Cut because I anticipate this getting longish )
tcepsa: (TryScience!)
I loved the stuff as a kid (still do, in fact!) and now the wondrous material known colloquially as Oobleck just got even better.

Not since I discovered ferrofluid have I been so intrigued.
tcepsa: (TryScience!)
[After conversation in which I described making biscuits and adding garlic, using a different type of fat, and sprinkling cheese on top and then not being terribly fond of them but not being able to say what it was about them that I wasn't so keen on. I then described making eggs by mixing together a couple of eggs with rosemary, thyme, salt, pepper, and milk and heating the whole thing in the microwave for a couple of minutes. I wasn't particularly sold on them either, but again I couldn't tell which of the ingredients was the problem child, or whether it was because I had microwaved them. After that, while we'd been on the phone, I had grumbled about how cold it was upstairs and proceeded to close the door and hang a polar fleece blanket over the windows. After a bit I observed that it had gotten measurably (as in about 4 tenths of a degree) warmer throughout the conversation, but that I wasn't sure whether it was the blanket or the door or both that were responsible for the change, whereupon we had the following exchange]:

[ profile] gipsieee: You're just having a bad day with the scientific method, hon.

Me: Why do you say that?

[ profile] gipsieee: Because you keep changing more than one variable!!
tcepsa: (JuggleGeese)
If a conductive material is moved through a magnetic field in a direction perpendicular to the lines of said magnetic field, an EMF will be generated within the conductive material. The EMF will be proportional to the speed at which it is traveling and the strength of the field. The EMF will be at right angles to both the direction in which it is traveling and the lines of the field.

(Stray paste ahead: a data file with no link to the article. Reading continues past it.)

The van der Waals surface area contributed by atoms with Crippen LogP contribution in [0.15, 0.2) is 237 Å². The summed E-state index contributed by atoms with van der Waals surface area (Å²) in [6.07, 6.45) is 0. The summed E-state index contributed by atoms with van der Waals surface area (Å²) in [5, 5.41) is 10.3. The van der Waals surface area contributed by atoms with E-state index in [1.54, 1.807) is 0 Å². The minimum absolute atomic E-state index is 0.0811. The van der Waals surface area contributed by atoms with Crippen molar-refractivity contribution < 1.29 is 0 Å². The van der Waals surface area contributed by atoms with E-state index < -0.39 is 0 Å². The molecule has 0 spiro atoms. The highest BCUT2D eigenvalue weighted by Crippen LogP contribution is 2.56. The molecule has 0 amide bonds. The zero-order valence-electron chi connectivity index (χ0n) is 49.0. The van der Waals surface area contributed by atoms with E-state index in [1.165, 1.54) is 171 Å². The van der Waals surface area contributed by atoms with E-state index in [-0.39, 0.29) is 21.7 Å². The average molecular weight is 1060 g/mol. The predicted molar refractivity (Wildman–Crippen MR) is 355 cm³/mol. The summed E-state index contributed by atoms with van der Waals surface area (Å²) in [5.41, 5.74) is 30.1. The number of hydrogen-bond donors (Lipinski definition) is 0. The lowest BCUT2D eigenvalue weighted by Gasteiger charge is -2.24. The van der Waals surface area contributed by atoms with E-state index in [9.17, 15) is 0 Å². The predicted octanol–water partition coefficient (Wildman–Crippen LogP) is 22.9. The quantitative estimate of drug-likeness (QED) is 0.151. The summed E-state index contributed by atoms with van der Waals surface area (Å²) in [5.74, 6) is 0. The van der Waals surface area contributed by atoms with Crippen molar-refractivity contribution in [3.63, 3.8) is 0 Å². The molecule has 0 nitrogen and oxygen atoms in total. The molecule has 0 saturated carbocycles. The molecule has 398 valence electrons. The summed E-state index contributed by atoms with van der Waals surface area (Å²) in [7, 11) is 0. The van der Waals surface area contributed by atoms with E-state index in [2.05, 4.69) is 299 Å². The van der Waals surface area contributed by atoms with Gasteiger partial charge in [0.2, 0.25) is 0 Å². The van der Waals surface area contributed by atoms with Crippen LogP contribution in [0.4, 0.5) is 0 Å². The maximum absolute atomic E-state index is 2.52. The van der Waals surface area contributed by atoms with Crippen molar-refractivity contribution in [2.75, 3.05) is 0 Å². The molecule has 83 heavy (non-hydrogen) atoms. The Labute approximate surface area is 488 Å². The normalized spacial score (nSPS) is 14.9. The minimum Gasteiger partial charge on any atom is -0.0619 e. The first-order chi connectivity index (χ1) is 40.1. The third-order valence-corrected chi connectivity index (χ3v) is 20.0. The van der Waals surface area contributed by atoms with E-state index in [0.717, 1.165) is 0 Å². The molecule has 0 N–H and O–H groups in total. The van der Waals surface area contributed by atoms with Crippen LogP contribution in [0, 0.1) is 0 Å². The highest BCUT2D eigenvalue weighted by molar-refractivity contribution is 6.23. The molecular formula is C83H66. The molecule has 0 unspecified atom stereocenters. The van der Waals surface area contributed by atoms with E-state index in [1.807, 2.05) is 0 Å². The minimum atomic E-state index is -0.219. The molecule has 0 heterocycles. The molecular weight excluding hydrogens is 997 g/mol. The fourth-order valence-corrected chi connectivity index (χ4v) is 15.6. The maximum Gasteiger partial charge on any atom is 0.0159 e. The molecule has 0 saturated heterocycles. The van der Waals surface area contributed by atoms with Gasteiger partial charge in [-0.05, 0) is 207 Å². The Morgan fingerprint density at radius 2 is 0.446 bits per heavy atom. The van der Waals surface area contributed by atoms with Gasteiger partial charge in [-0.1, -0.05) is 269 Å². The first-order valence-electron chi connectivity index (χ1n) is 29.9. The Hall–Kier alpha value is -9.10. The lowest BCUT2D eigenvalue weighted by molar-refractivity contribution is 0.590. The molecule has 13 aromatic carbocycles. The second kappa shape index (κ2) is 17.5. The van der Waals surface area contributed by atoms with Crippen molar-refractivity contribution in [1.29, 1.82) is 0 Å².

This will occur regardless of whether the source of the magnetic field is in motion relative to the conductive material or not.

(Again, disagreements are welcome, though it might be tricky to discuss in depth without something to draw pictures diagrams on...)

EDIT: As [ profile] reedrover pointed out below, I failed to clarify one small but very crucial detail: in both cases the conductive material is in motion relative to the observer.

Premise #1

Jun. 27th, 2006 01:37 pm
tcepsa: (JuggleGeese)
If a bar magnet is oriented near a current-carrying wire so that the magnet's field lines cross perpendicularly to the direction that the current is flowing, and they are motionless relative to each other, the magnet will experience a net force of zero from the current in the wire.

(feel free to present examples to the contrary--if this statement is incorrect, I'd rather find out sooner than later ;)

[Technically, I think that the net force is still zero even if the magnet is moving relative to the wire as long as its distance from the wire remains constant and the magnetic field lines remain perpendicular to the wire. However, this should not strictly be necessary for this project, so it's more a point of trivia than anything really pertinent]